The prevalence of global diabetes has been seriously underestimated by at least 25 per cent, according to the paper published in Nature Reviews.
In 2015, the official International Diabetes Federation (IDF) estimated the number of people with diabetes was 415 million, however the actual number may be as high as 520 million, according to the new paper by Monash Professor of Diabetes, Paul Zimmet, and co-authors from the UK and the US; all leading global figures in diabetes epidemiology research.
The research team argues that the organisations on which public health policy makers rely (including the World Health Organisation, the IDF and the Global Burden of Disease and Noncommunicable Disease Risk Factor Collaborations) have used different and sometimes inappropriate methods and tests to determine diabetes mortality and prevalence.
Professor Zimmet said: “The way the global data on diabetes has been collected has been inconsistent and not of the standard needed for public health planning to address what is now one of the largest chronic disease epidemics in human history. Over 12 per cent of global health expenditure is directed to diabetes treatment.
“There are major and serious gaps in our knowledge of the burden of diabetes, particularly in developing countries which will have significant unforeseen impacts on national health care systems,” he said.
“However, also in Australia, the number of people with diabetes and prediabetes, especially in Indigenous communities, has also been underestimated.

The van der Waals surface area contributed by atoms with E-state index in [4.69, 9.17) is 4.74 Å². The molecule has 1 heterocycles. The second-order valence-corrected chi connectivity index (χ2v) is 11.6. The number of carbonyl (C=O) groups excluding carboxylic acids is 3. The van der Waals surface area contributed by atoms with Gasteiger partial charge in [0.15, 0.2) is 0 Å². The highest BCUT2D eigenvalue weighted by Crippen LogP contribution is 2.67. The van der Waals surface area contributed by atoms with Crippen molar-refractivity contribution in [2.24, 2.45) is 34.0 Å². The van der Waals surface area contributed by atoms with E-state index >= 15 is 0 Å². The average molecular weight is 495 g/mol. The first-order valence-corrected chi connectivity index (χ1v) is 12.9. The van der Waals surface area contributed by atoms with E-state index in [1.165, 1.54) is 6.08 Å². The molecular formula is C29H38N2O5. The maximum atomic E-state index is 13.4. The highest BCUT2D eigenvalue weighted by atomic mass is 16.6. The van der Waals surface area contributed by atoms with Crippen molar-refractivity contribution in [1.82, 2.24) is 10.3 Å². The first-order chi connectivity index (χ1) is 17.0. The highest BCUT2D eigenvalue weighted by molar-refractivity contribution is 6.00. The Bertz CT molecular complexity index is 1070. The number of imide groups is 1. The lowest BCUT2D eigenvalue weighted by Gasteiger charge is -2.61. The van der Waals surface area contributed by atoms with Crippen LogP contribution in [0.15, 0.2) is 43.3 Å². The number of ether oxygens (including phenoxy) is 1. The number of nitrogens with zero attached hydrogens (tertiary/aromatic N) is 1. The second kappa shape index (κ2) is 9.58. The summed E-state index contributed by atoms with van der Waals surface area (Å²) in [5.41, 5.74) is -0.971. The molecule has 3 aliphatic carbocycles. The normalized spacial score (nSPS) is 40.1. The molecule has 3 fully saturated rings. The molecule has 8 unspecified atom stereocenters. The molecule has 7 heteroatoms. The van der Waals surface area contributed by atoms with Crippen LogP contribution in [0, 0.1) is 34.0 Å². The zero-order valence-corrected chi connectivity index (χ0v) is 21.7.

“As the fasting blood sugar has been used as the diagnostic test for these conditions in the Australian 2012-2013 National Health Survey, it is almost certain that the true burden of disease has been underestimated. The resources needed as identified in the Australian 2015 National Diabetes Strategy will therefore be inadequate,” he said.
Professor Zimmet said the cause of the serious underestimate of the diabetes burden is due to a number of factors including the actual lack of national data on diabetes in many countries — particularly developing countries — and the methods of testing for diabetes used in many countries. The paper recommends an alternative blood glucose test for both fasting and at two hours after a glucose drink test to provide a more accurate set of data.
“While the WHO recommends a blood glucose test both fasting and at two hours after a glucose drink, only the fasting glucose is used in many instances resulting in an underestimate of at least 25 per cent in the number of new cases of diabetes,” Professor Zimmet said.
The authors recommend a second test, a glucose challenge, be conducted after the two hour fasting as a way to confirm the actual likelihood a patient has or will develop diabetes. An alternative test, HbA1c (glycated haemoglobin) is now being recommended by WHO and the American Diabetes Association to circumvent the two hour test. Research is still underway to ensure it does the same job.
According to co-author Professor Sir George Alberti, a former President of the IDF and the Royal College of Physicians (London), accurate data is crucial.
“Accurate data on the burden of diabetes is required so that countries can identify current and future healthcare priorities to estimate direct and indirect economic and societal costs of the disease and to allocate appropriate healthcare resources and expenditures for healthcare delivery,” Professor Alberti said.
- Paul Zimmet, K. George Alberti, Dianna J. Magliano, Peter H. Bennett. Diabetes mellitus statistics on prevalence and mortality: facts and fallacies. Nature Reviews Endocrinology, 2016; DOI: 10.1038/nrendo.2016.105